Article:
File Fragmentation over an Unreliable Channel
It has been recently discovered that heavy-tailed file completion time can result from protocol interaction even when file sizes are light-tailed. A key to this phenomenon is the RESTART feature where if a file transfer is interrupted before it is completed, the transfer needs to restart from the beginning. In this paper, we show that independent or bounded fragmentation guarantees light-tailed file completion time as long as the file size is light-tailed, i.e., in this case, heavy-tailed file completion time can only originate from heavy-tailed file sizes. If the file size is heavy-tailed, then the file completion time is necessarily heavy-tailed. For this case, we show that when the file size distribution is regularly varying, then under independent or bounded fragmentation, the completion time tail distribution function is asymptotically upper bounded by that of the original file size stretched by a constant factor. We then prove that if the failure distribution has non-decreasing failure rate, the expected completion time is minimized by dividing the file into equal sized fragments; this optimal fragment size is unique but depends on the file size. We also present a simple blind fragmentation policy where the fragment sizes are constant and independent of the file size and prove that it is asymptotically optimal. Finally, we bound the error in expected completion time due to error in modeling of the failure process.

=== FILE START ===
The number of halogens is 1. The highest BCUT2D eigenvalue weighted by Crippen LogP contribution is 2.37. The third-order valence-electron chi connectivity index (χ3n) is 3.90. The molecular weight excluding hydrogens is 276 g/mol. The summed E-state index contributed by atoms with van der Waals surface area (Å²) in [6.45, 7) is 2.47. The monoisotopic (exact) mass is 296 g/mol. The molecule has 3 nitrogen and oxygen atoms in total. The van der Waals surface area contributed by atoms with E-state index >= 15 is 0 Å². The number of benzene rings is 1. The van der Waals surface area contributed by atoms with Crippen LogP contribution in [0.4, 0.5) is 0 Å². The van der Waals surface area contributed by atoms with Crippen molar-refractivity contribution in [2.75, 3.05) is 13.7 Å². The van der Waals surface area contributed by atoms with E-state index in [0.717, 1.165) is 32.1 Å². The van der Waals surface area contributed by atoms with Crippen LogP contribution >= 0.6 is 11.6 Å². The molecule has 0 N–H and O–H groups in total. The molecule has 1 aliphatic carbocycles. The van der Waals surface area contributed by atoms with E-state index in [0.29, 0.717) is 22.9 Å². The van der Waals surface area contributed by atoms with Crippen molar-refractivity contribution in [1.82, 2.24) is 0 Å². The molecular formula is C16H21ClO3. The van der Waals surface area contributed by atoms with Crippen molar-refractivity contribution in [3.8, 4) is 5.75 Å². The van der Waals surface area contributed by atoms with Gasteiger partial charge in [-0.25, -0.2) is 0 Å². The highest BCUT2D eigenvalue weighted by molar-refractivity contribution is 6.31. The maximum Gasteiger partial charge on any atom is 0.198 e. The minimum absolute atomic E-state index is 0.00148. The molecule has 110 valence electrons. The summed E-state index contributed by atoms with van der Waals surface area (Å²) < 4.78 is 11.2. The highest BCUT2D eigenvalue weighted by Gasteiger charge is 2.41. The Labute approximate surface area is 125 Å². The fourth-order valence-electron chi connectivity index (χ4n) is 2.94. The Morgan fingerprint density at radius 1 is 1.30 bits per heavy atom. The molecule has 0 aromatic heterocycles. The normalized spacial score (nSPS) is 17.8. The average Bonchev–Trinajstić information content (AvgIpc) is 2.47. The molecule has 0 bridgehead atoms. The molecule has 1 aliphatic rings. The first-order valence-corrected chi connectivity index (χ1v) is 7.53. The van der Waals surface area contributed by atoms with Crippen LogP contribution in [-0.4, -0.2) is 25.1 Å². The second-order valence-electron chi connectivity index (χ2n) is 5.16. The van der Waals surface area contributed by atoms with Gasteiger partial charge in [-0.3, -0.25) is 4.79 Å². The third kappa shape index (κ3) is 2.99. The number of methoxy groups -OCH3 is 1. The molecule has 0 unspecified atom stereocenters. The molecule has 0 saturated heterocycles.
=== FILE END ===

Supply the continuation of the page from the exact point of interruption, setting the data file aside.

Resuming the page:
© 2010 IEEE. Issue Date: 14-19 March 2010, Date of Current Version: 06 May 2010. This full text paper was peer reviewed at the direction of IEEE Communications Society subject matter experts for publication in the IEEE INFOCOM 2010 proceedings. This paper was presented as part of the main Technical Program at IEEE INFOCOM 2010. We thank Adam Wierman, Lijun Chen and Mani Chandy for helpful discussions. We acknowledge support of ARO through MURI Grant W911NF-08-1-0233, NSF through the NetSE grant, the Caltech Lee Center for Advanced Networking, and Australian Research Council grant DP0985322.
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